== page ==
Let’s just say the first afternoon in Düsseldorf was pretty cool.  We got in around 3:30 to our hostel and settled in.  Then we walked around for a bit looking for a Japanese ramen restaurant that one of my Japanese friends here recommended.  We were not disappointed.  Despite what you may initially associate with the German city, Düsseldorf has quite a bit of an Asian population, thus a bit of a little Japan.  Regardless of whether or not our original destination was open, we would have been able to easily find another Asian restaurant not even half a block away.  The noodle bar we went to was, however, open so there was no need to look for another place.  Of course, like most good restaurants, the place was small and there was a small line of people outside of the door when we got there.  There really wasn’t much of a wait and it would have run quite smoothly if there was not a very disrespectful customer inside.  I felt kind of bad for the hostesses trying their best to make everyone happy.  The lady was upset because they would not reserve a table for her or her family (who was not there at the time) and they politely asked her to wait while they seated the other customers waiting and ready to eat.  I know this may not be a common practice, but I can see the argument being made.  Instead of being a rational and patient person, the lady then proceeds to get rather upset and then flat out lie to the hostess, saying her family is no longer going to be joining her.  After about five minutes of this, they finally seat her, and who should walk in but her family, who she claimed was not coming so they had to accommodate more people where she sat.  It was just a bit odd I think.  I don’t understand people sometimes.  The food and the general atmosphere was pretty good though.  I had (I think) shiyo ramen with egg and a Kirin beer.  It didn’t take long to get our order and it was positively delicious.  Sadly I couldn’t finish everything, but it was worth getting a taste of Japan while I was there.  After we ate we walked around for a bit more and then decided to call it a day.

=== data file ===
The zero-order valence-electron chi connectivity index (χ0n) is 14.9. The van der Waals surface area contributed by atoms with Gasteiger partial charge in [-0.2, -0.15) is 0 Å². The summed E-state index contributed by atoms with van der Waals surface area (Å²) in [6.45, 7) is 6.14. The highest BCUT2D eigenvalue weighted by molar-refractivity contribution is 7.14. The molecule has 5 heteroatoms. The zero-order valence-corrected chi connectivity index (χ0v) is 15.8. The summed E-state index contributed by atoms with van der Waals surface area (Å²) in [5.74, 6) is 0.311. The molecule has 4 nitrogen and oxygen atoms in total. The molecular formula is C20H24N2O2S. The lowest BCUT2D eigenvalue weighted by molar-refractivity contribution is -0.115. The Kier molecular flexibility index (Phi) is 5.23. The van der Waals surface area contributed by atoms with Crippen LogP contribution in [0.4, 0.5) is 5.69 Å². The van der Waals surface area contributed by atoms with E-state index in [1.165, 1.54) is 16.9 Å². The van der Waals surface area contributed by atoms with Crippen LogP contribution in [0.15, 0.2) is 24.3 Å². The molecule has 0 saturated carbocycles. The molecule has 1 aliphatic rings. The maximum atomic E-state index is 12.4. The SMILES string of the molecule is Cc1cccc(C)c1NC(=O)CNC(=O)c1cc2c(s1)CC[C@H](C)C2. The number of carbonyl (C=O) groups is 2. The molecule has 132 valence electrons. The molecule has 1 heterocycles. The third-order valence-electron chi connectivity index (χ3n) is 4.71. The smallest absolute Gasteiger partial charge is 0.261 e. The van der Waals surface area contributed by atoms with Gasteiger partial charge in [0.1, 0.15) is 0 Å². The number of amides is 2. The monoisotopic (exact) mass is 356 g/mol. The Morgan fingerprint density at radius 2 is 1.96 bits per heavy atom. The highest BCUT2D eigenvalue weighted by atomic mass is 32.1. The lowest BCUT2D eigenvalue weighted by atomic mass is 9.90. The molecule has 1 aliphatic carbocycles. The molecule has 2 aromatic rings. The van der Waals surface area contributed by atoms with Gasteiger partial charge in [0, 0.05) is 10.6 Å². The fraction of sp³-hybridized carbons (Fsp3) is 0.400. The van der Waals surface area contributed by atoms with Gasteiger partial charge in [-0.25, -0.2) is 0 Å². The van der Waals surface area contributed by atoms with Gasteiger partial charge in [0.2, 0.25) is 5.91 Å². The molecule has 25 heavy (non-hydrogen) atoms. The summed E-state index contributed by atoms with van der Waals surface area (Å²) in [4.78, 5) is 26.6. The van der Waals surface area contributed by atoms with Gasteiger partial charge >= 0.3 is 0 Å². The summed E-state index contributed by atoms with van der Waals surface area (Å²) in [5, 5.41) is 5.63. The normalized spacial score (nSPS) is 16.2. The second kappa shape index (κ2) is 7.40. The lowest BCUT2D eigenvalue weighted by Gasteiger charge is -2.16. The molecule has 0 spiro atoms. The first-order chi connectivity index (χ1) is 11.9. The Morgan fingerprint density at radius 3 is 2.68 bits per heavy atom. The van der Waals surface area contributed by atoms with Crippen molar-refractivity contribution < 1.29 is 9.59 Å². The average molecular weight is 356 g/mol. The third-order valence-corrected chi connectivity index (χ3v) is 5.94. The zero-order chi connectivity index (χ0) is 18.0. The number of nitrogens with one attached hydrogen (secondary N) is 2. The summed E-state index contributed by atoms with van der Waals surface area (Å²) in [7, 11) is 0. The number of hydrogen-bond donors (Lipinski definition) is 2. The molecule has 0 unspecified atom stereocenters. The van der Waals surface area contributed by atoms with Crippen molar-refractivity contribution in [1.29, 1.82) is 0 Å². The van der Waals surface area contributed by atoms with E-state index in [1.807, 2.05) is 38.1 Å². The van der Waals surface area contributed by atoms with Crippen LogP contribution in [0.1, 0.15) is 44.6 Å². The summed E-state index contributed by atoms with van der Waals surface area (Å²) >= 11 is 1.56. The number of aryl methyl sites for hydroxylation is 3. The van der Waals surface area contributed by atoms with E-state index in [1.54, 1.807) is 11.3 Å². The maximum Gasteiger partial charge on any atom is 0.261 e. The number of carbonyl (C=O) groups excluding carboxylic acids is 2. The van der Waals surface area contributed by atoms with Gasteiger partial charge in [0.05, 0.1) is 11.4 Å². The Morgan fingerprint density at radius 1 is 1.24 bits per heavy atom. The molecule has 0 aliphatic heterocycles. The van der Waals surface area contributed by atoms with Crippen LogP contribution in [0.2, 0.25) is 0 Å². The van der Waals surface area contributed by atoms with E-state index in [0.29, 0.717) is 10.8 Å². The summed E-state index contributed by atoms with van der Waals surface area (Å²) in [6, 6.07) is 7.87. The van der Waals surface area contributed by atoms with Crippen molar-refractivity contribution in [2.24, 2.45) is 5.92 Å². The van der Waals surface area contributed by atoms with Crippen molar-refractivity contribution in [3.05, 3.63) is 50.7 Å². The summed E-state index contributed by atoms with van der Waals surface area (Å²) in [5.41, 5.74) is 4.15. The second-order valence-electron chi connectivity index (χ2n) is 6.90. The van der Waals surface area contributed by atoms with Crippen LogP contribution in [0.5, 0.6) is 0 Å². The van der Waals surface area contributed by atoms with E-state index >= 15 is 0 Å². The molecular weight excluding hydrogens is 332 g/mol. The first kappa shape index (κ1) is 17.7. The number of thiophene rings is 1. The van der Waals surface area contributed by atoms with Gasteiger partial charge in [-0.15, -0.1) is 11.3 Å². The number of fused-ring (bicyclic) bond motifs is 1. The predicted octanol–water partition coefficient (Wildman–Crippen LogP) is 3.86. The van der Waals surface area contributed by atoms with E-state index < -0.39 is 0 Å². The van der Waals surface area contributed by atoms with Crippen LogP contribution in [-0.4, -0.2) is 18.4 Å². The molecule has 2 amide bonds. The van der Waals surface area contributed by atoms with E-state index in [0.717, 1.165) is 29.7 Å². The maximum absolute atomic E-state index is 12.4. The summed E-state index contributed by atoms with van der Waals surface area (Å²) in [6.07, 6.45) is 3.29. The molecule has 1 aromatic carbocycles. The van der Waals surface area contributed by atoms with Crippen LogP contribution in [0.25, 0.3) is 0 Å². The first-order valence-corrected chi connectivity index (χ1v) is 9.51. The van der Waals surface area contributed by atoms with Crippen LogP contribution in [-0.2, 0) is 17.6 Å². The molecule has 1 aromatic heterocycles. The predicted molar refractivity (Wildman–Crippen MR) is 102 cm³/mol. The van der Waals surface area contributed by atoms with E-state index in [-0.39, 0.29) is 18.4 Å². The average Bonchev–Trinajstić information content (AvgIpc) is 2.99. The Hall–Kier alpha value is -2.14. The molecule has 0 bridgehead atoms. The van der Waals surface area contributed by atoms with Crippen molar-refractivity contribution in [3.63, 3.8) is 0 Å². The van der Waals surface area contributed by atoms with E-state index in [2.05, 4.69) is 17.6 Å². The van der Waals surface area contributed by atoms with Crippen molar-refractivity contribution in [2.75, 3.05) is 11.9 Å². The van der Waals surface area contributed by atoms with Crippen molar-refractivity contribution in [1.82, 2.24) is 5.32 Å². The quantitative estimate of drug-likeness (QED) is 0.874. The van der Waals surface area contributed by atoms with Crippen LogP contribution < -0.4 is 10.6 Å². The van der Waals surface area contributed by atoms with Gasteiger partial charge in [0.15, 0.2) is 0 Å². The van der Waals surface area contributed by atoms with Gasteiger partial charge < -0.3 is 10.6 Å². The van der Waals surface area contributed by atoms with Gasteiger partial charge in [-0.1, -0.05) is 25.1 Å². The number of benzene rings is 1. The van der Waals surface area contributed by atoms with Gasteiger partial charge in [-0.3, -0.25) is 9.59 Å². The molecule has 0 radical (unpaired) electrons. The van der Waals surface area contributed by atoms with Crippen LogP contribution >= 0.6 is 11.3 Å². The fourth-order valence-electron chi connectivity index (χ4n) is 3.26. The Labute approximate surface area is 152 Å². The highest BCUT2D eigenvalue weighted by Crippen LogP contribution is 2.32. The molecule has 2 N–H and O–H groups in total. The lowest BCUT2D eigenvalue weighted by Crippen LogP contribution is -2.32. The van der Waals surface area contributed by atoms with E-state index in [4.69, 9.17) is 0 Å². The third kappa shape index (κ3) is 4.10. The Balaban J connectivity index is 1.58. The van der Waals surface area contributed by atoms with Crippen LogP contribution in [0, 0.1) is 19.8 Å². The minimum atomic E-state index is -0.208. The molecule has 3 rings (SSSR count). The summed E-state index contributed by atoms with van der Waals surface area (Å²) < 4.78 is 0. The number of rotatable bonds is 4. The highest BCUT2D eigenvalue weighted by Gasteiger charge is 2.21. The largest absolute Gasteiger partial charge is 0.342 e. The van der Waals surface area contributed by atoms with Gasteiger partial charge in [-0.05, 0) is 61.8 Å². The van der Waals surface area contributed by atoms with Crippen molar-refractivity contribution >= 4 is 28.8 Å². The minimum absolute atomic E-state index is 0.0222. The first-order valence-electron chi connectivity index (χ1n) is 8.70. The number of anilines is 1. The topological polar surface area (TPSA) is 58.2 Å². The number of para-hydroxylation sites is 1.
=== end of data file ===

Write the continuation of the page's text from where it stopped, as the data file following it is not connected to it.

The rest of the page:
The next morning we ventured out to the edge of the city to a little part of the town called Kaiserswerth which is the oldest part of Düsseldorf and has the ruins of an 800 year old castle by the Rhein.  It was a bit of an adventure finding the ruins, but we got to see most of the town, including some churches and an old hospital.  The ruins themselves were pretty interesting.  There was a bit of history there to read.  Turns out the town was first settled in the 700s and was originally supposed to be the site of a monastery.  The castle was first built in the 1100s, but most of the ruins date from about the 13-14th century.  The castle was actually destroyed in 1702 after the war with France when they reoccupied the area.  After walking around for a bit we decided to get out of the cold and rain and had some coffee at a nearby cafe.  Then we proceeded to go back to the city and walk around there a bit more.  It was nice, but a bit crowded.  The main shopping area had thick crowds, possibly due to the end of the year sales.  Then we decided to head back to the hostel for a bit of a rest.